- Buyer's Guide
This guideline provides a method for an accurate measurement of particle count by pretreating oil samples with kerosene, prior to testing, with an optical light-blocking automatic particle counter. The particle counts are then corrected for the pretreatment and an ISO code is determined for the oil sample.
Table 1. Tooling and EquipmentThe Impact of Additive Interference
The oil pretreatment method described in this article provides step-by-step instructions that will allow for the comparison of oil cleanliness results from both nonpretreated and pretreated oil samples to determine if additive interference is impacting particle counter results.
Step 1 - Filter 100 milliliters (3.4 ounces) of kerosene through a filter patch to ensure cleanliness of the solvent by using the filtering procedure described in the Tool Operating Manual, NEHS0729,"Use of Portable Contamination Control Kit." Caterpillar recommends that the 0.45-micron filter patch be used in conjunction with the portable contamination kit. Each oil sample analyzed will be split into two separate samples, and each sample will require 50 ml (1.7 ounces) of filtered kerosene.
Note: The best choice to filter the kerosene is to use a 0.45-micron patch. The patches can be ordered through Fisher Scientific and cost approximately $67. The Fisher Scientific part number is 09-905-15 for a pack of 100. If the 0.45-micron patch clogs, you should first filter the kerosene with a five-micron patch, followed by a 0.45-micron patch. If the clogging is a result of water, start over with a new container of kerosene.
Step 2 - Fill two of the clean (super-clean rated) oil sample bottles to the top (fill range line) with the oil to be tested. One sample will be tested without pretreatment and one will be tested with the pretreatment oil method. All of the sample bottles should be rinsed with the oil being tested. (Refer to training video PERV4638, "Caterpillar Oil Sampling ... The Right Way.")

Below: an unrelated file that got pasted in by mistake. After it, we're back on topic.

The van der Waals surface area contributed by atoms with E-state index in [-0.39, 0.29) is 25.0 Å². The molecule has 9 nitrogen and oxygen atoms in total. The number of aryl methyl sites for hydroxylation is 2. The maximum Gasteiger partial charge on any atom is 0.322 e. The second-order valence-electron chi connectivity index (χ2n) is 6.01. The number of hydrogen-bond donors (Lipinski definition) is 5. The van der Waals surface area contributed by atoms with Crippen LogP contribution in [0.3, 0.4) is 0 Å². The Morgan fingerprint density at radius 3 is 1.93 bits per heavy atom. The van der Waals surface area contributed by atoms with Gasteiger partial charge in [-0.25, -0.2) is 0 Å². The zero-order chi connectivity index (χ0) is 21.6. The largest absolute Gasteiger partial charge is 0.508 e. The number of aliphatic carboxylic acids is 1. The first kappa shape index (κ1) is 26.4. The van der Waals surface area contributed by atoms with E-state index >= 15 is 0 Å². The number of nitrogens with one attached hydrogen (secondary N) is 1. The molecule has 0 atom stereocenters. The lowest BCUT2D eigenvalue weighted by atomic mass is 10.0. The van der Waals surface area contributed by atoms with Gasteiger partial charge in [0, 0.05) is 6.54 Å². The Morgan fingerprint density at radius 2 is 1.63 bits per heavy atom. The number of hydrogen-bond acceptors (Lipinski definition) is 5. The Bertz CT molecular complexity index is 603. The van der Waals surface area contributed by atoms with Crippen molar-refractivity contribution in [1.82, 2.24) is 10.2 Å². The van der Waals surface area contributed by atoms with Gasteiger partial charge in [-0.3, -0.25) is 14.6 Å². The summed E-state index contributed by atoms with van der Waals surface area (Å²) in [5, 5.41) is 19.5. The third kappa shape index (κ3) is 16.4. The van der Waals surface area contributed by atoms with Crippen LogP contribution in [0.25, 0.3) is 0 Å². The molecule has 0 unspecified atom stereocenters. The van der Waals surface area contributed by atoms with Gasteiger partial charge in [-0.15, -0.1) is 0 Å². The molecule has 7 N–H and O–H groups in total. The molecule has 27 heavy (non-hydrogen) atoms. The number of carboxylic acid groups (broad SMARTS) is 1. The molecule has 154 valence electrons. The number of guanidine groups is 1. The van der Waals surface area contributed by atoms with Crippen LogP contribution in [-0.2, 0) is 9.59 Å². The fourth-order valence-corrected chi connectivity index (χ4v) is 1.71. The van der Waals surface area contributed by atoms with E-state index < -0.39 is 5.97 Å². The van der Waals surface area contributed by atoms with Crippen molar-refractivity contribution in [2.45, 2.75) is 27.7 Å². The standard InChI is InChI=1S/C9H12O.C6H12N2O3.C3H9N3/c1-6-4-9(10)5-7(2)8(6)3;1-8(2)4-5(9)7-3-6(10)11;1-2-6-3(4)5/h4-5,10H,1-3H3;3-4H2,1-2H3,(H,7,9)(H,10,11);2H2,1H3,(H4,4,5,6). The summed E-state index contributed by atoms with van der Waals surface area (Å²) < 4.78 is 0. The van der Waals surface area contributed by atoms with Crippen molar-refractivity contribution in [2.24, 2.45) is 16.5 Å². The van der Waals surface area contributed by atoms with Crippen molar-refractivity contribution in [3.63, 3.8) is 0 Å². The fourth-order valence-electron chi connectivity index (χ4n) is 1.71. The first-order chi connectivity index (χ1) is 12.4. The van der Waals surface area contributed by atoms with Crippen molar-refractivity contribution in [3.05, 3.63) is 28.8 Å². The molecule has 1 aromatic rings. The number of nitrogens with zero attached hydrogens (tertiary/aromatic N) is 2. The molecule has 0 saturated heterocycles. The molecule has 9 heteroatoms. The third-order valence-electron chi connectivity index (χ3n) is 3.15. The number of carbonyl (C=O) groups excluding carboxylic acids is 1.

Note: The source container of the oil needs to be agitated before the oil is poured into the small sample bottle. If the sample is taken before agitation, then the concentration of particles will be altered and incorrect. For example, 3.78-liter (one U.S. gallon) and 18.9-liter (five U.S. gallon) containers should be shaken for three to five minutes before a sample is taken. It is recommended to use a paint shaker-type of device to agitate the container. Hand-shaking will not be adequate to resuspend the particles and, thus, may affect the results.
Step 3 - Shake one of the two small samples vigorously for one minute to ensure proper agitation of the oil. One minute of agitation may be adequate only if the original oil container was properly agitated within the last couple of minutes. Significant particle settling can occur within five minutes. Noria information suggests that five minutes of hand-shaking resuspends only 78 percent of the particles and that a paint shaker is needed to ensure resuspension of 98 percent of the particles.
Step 4 - Take the shaken sample and unscrew the lid one quarter of a turn. Place the bottle in the ultrasonic bath for 45 seconds to remove the air bubbles. It is acceptable for air bubbles to remain at the surface of the oil.
Note: The ultrasonic bath should be filled with enough water to cover 75 to 80 percent of the height of the bottle, which allows the air bubbles to rise to the top of the oil in the bottle.
Step 5 - Remove the sample bottle from the ultrasonic bath and analyze the oil sample immediately, using the particle counter per the manufacturer's instructions to obtain the particle count results. This sample will be used as a reference to determine if additive interference is present in the oil.